I love fall—from the cool nights to the gradual change in the color palette in the northeast. I used to love the start of school! New shows would premiere, and the good movies came out. Halloween nears...
I gain a spring in my step, until I find myself chased by grass, pollen, dust, and dander trying to kill me! There were many other reasons I love the season, but the itching, sneezing, coughing, sniffling, tearing up did interfere with some of that enjoyment. Allergies are total joy killers.
If you are affected by seasonal allergies, you know that antihistamines help (when they don’t make you sleepy). If you prefer to take a more holistic approach and lay off the chemicals, there are some foods that help you ease some of those annoying allergy symptoms. You can start by adding more whole foods and decreasing the processed foods in your diet.
Go through the list below and pick food items to add to your daily/weekly routine. These help lower the amount of antibodies that trigger allergy symptoms and some have anti-inflammatory properties that block the release of histamines in the body.
The easiest change you can make is creating snacks – from nuts to seeds to fruit salads to chocolate (which incidentally would go equally well as yogurt toppers). Add an afternoon tea break to your day.
At least once a week: Create your personal curry, the type that will literally clear your sinuses! Make a quick veggie stir-fry. Broil or grill a piece of fish rich in omega-3 fatty acids. Have dessert—make it fruit every time. And, if you dare, make the Spanish Garlic Soup, a special treat even if you don’t suffer from allergies.
Herring, mackerel, trout, tuna, salmon and sardines
Walnuts and flaxseed
Apples, onions, berries, cabbage, cauliflower, tea
Oranges, red peppers, strawberries, kiwi, pineapple
Yogurt, kefir, miso, tempeh, kombucha
Cashews, wheat bran, kelp, pumpkin seeds, almond, sunflower seeds, broccoli, leafy greens, and chocolate
There are suggestions that local honey might help you develop a tolerance for pollen from local trees. The jury is still out on this one, but then, you get to sample honey!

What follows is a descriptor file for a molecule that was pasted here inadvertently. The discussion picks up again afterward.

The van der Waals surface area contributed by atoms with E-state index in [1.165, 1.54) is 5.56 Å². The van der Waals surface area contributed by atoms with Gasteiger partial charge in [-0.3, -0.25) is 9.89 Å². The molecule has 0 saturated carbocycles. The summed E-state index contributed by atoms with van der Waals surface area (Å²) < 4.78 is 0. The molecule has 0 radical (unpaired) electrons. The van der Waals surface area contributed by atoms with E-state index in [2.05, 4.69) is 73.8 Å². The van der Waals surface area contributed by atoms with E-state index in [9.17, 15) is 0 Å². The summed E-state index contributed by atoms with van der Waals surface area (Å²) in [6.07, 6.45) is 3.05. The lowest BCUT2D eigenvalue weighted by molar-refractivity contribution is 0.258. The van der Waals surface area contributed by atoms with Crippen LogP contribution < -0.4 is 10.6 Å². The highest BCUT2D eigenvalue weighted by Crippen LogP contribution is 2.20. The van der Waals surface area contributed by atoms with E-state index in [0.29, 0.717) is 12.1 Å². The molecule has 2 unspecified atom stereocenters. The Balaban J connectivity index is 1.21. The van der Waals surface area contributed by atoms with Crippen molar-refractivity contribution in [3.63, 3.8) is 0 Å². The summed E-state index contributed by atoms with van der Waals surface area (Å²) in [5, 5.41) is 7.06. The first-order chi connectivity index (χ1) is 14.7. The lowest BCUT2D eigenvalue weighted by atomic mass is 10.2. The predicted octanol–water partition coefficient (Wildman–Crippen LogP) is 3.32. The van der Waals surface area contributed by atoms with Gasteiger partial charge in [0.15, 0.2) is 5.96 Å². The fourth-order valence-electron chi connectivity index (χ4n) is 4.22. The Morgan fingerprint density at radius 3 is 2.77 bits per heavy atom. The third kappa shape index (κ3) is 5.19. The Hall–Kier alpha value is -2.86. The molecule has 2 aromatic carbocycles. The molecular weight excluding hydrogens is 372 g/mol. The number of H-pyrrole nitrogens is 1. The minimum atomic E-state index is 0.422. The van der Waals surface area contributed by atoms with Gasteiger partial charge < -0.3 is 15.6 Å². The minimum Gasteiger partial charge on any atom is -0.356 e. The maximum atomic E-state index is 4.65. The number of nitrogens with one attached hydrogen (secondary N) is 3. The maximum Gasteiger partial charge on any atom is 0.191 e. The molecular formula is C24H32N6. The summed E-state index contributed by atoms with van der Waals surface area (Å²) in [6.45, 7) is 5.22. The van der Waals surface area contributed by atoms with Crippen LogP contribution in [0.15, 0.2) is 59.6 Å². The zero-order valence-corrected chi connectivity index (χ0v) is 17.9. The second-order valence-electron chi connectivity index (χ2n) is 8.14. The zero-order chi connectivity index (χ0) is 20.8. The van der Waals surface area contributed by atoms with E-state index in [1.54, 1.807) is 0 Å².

Spanish Garlic Soup
(Sopa de Ajo)
2 tablespoon olive oil
8 slices stale French bread, crusts removed, cut into ½” cubes
6-8 garlic cloves, minced
½ teaspoon paprika (see notes)
Salt, to taste
4 cups chicken stock
1. Pour olive oil into a pot and heat to medium-high. Add bread to pot and sauté bread for 4-5 minutes. Stir constantly.
2. Add garlic, paprika, and salt, stir well and cook for another 3-4 minutes, but do not brown the garlic.
3. Add stock, bring to a boil. Reduce to a simmer and cook for 15-20 minutes.
4. Serve with soup with poached egg (see notes).
- You may use sweet, hot, or smoked paprika. Each will give you a slightly different taste. Sweet paprika will give it a little grittiness and color, the hot spiciness. The smoked paprika gives it depth.
- You may substitute chicken stock for vegetable stock, and you can use reduced sodium stock too (it’ll still be tasty). You can also use meat stock for a different, stronger taste.
- You can poach your egg ahead of time and keep refrigerated until you are ready to use. To poach an egg, bring a small pot of water to a boil the lower temperature to a simmer (around 140-150°F), add 1 teaspoon of vinegar. Crack an egg and gently slide in water. Cook 5 minutes.
- You can add a bay leaf in the stock and reserve when you are ready to serve.
- If you need something a little more substantial, you can add a cooked and sliced link of sausage, andouille or chorizo—and add an element of heat, if you like.
- Some folks like the silkiness of the egg but do not like runny poached eggs. You can beat an egg and cook in the liquid for about 2 minutes. You may even add to the bowl, ladle soup over it and stir with fork until opaque strands appear.